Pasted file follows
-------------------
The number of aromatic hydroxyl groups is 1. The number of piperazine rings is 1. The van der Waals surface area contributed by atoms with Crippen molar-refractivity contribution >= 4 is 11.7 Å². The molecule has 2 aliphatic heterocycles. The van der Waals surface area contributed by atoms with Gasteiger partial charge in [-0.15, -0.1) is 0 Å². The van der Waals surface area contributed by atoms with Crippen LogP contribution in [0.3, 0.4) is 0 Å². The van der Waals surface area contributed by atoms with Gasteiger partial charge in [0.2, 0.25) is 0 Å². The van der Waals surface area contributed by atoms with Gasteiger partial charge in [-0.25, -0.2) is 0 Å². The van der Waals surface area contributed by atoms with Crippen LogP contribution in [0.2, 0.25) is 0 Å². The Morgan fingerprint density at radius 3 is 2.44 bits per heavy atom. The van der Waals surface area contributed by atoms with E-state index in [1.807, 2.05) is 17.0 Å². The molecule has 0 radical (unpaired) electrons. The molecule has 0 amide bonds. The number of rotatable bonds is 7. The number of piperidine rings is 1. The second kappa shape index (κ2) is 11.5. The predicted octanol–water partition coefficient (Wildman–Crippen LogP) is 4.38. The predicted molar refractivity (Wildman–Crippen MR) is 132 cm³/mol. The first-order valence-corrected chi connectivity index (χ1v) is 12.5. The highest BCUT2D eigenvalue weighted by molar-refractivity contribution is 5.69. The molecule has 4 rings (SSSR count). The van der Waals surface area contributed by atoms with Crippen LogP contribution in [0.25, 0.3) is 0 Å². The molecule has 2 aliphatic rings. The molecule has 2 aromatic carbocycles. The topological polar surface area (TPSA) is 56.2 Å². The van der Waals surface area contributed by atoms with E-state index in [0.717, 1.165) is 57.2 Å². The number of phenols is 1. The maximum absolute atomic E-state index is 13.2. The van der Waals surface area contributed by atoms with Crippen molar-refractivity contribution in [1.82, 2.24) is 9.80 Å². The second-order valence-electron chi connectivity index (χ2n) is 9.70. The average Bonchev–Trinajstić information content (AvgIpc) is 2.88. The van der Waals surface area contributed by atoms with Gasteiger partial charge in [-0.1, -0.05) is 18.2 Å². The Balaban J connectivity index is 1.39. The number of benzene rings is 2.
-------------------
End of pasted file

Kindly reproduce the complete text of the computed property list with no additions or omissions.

The number of aromatic hydroxyl groups is 1. The number of piperazine rings is 1. The van der Waals surface area contributed by atoms with Crippen molar-refractivity contribution >= 4 is 11.7 Å². The molecule has 2 aliphatic heterocycles. The van der Waals surface area contributed by atoms with Gasteiger partial charge in [-0.15, -0.1) is 0 Å². The van der Waals surface area contributed by atoms with Crippen LogP contribution in [0.3, 0.4) is 0 Å². The van der Waals surface area contributed by atoms with Gasteiger partial charge in [0.2, 0.25) is 0 Å². The van der Waals surface area contributed by atoms with Gasteiger partial charge in [-0.25, -0.2) is 0 Å². The van der Waals surface area contributed by atoms with Crippen LogP contribution in [0.2, 0.25) is 0 Å². The Morgan fingerprint density at radius 3 is 2.44 bits per heavy atom. The van der Waals surface area contributed by atoms with E-state index in [1.807, 2.05) is 17.0 Å². The molecule has 0 radical (unpaired) electrons. The molecule has 0 amide bonds. The number of rotatable bonds is 7. The number of piperidine rings is 1. The second kappa shape index (κ2) is 11.5. The predicted octanol–water partition coefficient (Wildman–Crippen LogP) is 4.38. The predicted molar refractivity (Wildman–Crippen MR) is 132 cm³/mol. The first-order valence-corrected chi connectivity index (χ1v) is 12.5. The highest BCUT2D eigenvalue weighted by molar-refractivity contribution is 5.69. The molecule has 4 rings (SSSR count). The van der Waals surface area contributed by atoms with Crippen LogP contribution in [0.25, 0.3) is 0 Å². The molecule has 2 aliphatic rings. The molecule has 2 aromatic carbocycles. The topological polar surface area (TPSA) is 56.2 Å². The van der Waals surface area contributed by atoms with E-state index in [0.717, 1.165) is 57.2 Å². The number of phenols is 1. The maximum absolute atomic E-state index is 13.2. The van der Waals surface area contributed by atoms with Crippen molar-refractivity contribution in [1.82, 2.24) is 9.80 Å². The second-order valence-electron chi connectivity index (χ2n) is 9.70. The average Bonchev–Trinajstić information content (AvgIpc) is 2.88. The van der Waals surface area contributed by atoms with Gasteiger partial charge in [-0.1, -0.05) is 18.2 Å². The Balaban J connectivity index is 1.39. The number of benzene rings is 2.